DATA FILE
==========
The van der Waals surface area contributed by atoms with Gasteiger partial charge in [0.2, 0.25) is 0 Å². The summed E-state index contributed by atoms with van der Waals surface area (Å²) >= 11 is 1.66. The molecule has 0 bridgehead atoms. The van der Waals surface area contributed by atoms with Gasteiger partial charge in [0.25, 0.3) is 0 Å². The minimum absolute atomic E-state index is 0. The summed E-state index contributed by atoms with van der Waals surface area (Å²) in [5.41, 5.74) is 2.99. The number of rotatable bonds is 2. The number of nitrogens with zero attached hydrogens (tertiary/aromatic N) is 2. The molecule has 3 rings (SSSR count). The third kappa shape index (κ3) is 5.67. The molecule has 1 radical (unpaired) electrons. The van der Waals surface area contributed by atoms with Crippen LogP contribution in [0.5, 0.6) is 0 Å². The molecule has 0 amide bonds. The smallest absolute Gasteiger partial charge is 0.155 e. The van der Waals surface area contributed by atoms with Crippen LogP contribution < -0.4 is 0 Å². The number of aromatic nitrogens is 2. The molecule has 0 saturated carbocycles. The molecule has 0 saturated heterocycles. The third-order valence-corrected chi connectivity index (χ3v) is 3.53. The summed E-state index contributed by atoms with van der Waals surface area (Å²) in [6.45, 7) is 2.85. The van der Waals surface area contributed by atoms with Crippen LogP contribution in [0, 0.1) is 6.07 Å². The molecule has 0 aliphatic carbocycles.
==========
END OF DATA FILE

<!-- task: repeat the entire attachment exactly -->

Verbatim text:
The van der Waals surface area contributed by atoms with Gasteiger partial charge in [0.2, 0.25) is 0 Å². The summed E-state index contributed by atoms with van der Waals surface area (Å²) >= 11 is 1.66. The molecule has 0 bridgehead atoms. The van der Waals surface area contributed by atoms with Gasteiger partial charge in [0.25, 0.3) is 0 Å². The minimum absolute atomic E-state index is 0. The summed E-state index contributed by atoms with van der Waals surface area (Å²) in [5.41, 5.74) is 2.99. The number of rotatable bonds is 2. The number of nitrogens with zero attached hydrogens (tertiary/aromatic N) is 2. The molecule has 3 rings (SSSR count). The third kappa shape index (κ3) is 5.67. The molecule has 1 radical (unpaired) electrons. The van der Waals surface area contributed by atoms with Crippen LogP contribution in [0.5, 0.6) is 0 Å². The molecule has 0 amide bonds. The smallest absolute Gasteiger partial charge is 0.155 e. The van der Waals surface area contributed by atoms with Crippen LogP contribution < -0.4 is 0 Å². The number of aromatic nitrogens is 2. The molecule has 0 saturated carbocycles. The molecule has 0 saturated heterocycles. The third-order valence-corrected chi connectivity index (χ3v) is 3.53. The summed E-state index contributed by atoms with van der Waals surface area (Å²) in [6.45, 7) is 2.85. The van der Waals surface area contributed by atoms with Crippen LogP contribution in [0, 0.1) is 6.07 Å². The molecule has 0 aliphatic carbocycles.